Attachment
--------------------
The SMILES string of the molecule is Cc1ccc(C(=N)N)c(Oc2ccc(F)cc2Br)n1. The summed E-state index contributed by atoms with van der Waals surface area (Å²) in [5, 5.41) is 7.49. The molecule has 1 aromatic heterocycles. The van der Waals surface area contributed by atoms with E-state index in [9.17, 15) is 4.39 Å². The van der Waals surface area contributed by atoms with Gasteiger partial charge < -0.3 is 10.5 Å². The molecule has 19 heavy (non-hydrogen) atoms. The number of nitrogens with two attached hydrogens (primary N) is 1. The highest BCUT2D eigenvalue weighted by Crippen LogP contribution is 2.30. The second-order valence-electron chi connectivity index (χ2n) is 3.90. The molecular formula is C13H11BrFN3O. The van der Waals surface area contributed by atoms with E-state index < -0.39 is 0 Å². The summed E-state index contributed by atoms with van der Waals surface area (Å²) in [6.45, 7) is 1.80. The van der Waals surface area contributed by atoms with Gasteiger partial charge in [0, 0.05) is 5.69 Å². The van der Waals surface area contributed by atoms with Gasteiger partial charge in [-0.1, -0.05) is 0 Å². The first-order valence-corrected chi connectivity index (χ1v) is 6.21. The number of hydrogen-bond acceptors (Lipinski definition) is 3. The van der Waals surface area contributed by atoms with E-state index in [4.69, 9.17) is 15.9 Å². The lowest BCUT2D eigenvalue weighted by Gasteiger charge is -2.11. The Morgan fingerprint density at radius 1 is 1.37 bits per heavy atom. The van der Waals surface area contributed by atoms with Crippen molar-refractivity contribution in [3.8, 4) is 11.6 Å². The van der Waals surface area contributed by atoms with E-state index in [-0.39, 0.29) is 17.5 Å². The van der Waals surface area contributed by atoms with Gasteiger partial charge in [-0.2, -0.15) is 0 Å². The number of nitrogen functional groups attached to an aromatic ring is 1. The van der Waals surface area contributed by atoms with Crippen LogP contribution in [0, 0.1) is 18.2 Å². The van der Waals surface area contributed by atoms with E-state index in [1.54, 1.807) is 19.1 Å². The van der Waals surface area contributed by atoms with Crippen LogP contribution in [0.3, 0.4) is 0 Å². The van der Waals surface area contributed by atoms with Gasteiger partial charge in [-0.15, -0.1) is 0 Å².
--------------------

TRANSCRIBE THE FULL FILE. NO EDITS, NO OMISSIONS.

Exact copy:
The SMILES string of the molecule is Cc1ccc(C(=N)N)c(Oc2ccc(F)cc2Br)n1. The summed E-state index contributed by atoms with van der Waals surface area (Å²) in [5, 5.41) is 7.49. The molecule has 1 aromatic heterocycles. The van der Waals surface area contributed by atoms with E-state index in [9.17, 15) is 4.39 Å². The van der Waals surface area contributed by atoms with Gasteiger partial charge < -0.3 is 10.5 Å². The molecule has 19 heavy (non-hydrogen) atoms. The number of nitrogens with two attached hydrogens (primary N) is 1. The highest BCUT2D eigenvalue weighted by Crippen LogP contribution is 2.30. The second-order valence-electron chi connectivity index (χ2n) is 3.90. The molecular formula is C13H11BrFN3O. The van der Waals surface area contributed by atoms with E-state index < -0.39 is 0 Å². The summed E-state index contributed by atoms with van der Waals surface area (Å²) in [6.45, 7) is 1.80. The van der Waals surface area contributed by atoms with Gasteiger partial charge in [0, 0.05) is 5.69 Å². The van der Waals surface area contributed by atoms with Gasteiger partial charge in [-0.1, -0.05) is 0 Å². The first-order valence-corrected chi connectivity index (χ1v) is 6.21. The number of hydrogen-bond acceptors (Lipinski definition) is 3. The van der Waals surface area contributed by atoms with E-state index in [4.69, 9.17) is 15.9 Å². The lowest BCUT2D eigenvalue weighted by Gasteiger charge is -2.11. The Morgan fingerprint density at radius 1 is 1.37 bits per heavy atom. The van der Waals surface area contributed by atoms with Crippen molar-refractivity contribution in [3.8, 4) is 11.6 Å². The van der Waals surface area contributed by atoms with E-state index in [-0.39, 0.29) is 17.5 Å². The van der Waals surface area contributed by atoms with Gasteiger partial charge in [-0.2, -0.15) is 0 Å². The number of nitrogen functional groups attached to an aromatic ring is 1. The van der Waals surface area contributed by atoms with Crippen LogP contribution in [0, 0.1) is 18.2 Å². The van der Waals surface area contributed by atoms with E-state index in [1.54, 1.807) is 19.1 Å². The van der Waals surface area contributed by atoms with Crippen LogP contribution in [0.3, 0.4) is 0 Å². The van der Waals surface area contributed by atoms with Gasteiger partial charge in [-0.15, -0.1) is 0 Å².